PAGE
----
California's Worst Measles Outbreak in 15 Years

Julie Shenkman
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During December 2014, a measles outbreak hit California after the disease was found at Disneyland during the theme park's busiest week of the year. One of the most contagious diseases known, it spread quickly, with 102 people across 14 states confirmed ill in the outbreak by the beginning of February 2015. The spread of this infection in California and beyond is a cautionary tale for scientists, public health officials and the public in general.

How the Measles Outbreak Started

While public health officials and epidemiologists haven't been able to trace the Disneyland outbreak to any one person, they suspect that a foreign visitor infected with the disease visited the park and inadvertently transmitted it to those were susceptible. Most of the victims had not been vaccinated against measles, including several infants who were too young undergo the treatment, allowing the disease to spread quickly.

The Spread of the Measles Outbreak

Nationally, about 85 percent of those who have come down with measles since December, 2014 are unvaccinated or only partially vaccinated against the disease. Because measles is highly contagious even before the telltale red spots appear, with its symptoms often mimicking those of a bad cold, those infected can easily spread the virus through the air whenever they are in a public place. As a result, in some counties, unvaccinated children have been required to stay home from school until the measles outbreak subsides.

What Could Happen Next

While the measles outbreak in California does pose real danger to those who are unvaccinated, people who are vaccinated or who have had measles in the past are by and large safe when visiting public areas such as shopping malls or airports, as well as tourist attractions. Because so many people in the United States are appropriately vaccinated, it is unlikely that something on the scale of the Ebola epidemic in Africa could occur. However, even a small number of cases can have significant consequences, as measles can cause brain damage, hearing loss, pneumonia and even death.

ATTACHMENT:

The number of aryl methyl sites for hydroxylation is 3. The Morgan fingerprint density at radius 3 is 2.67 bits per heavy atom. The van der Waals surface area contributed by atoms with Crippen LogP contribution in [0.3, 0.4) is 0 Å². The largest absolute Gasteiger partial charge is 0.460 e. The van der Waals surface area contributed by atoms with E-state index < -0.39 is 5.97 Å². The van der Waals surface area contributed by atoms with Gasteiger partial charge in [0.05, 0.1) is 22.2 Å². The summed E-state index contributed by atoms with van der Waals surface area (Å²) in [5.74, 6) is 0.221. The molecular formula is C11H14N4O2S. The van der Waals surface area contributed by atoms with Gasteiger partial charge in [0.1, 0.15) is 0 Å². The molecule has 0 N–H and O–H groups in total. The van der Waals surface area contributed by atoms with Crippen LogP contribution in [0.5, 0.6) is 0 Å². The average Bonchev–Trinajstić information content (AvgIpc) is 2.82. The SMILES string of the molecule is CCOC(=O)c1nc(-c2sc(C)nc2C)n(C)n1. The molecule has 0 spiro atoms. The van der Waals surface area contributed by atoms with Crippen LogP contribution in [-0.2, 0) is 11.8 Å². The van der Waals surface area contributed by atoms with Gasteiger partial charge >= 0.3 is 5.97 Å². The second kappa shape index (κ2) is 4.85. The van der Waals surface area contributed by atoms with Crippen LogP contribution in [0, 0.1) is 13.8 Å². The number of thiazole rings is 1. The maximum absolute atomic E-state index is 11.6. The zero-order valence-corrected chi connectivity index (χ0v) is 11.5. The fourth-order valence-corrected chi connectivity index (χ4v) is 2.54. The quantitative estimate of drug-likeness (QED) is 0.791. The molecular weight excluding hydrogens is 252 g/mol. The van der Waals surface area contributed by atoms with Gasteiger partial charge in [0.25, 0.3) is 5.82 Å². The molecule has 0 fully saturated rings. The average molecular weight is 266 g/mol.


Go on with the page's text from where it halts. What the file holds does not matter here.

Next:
How to Prevent Future Outbreaks

Public health officials declared in 2000 that measles had been eradicated in the United States due to the success of widespread vaccination. However, the disease has been brought back into the country, transmitted by unvaccinated travelers to foreign countries where measles is still prevalent who carry it back home. The California Department of Public Health and the Centers for Disease Control and Prevention strongly recommend that anyone who is unvaccinated should be vaccinated against measles as soon as possible, with parents making sure that their children's shots are complete and up-to-date.

Vaccination is the only way to prevent the spread of any measles outbreak, including the one that began in California in 2014. When parents prevent their children from being vaccinated due to personal beliefs, they put their own children in danger as well as other people medically unable to receive vaccinations due to age or immunity problems.


Photo courtesy of David Castillo Dominici at



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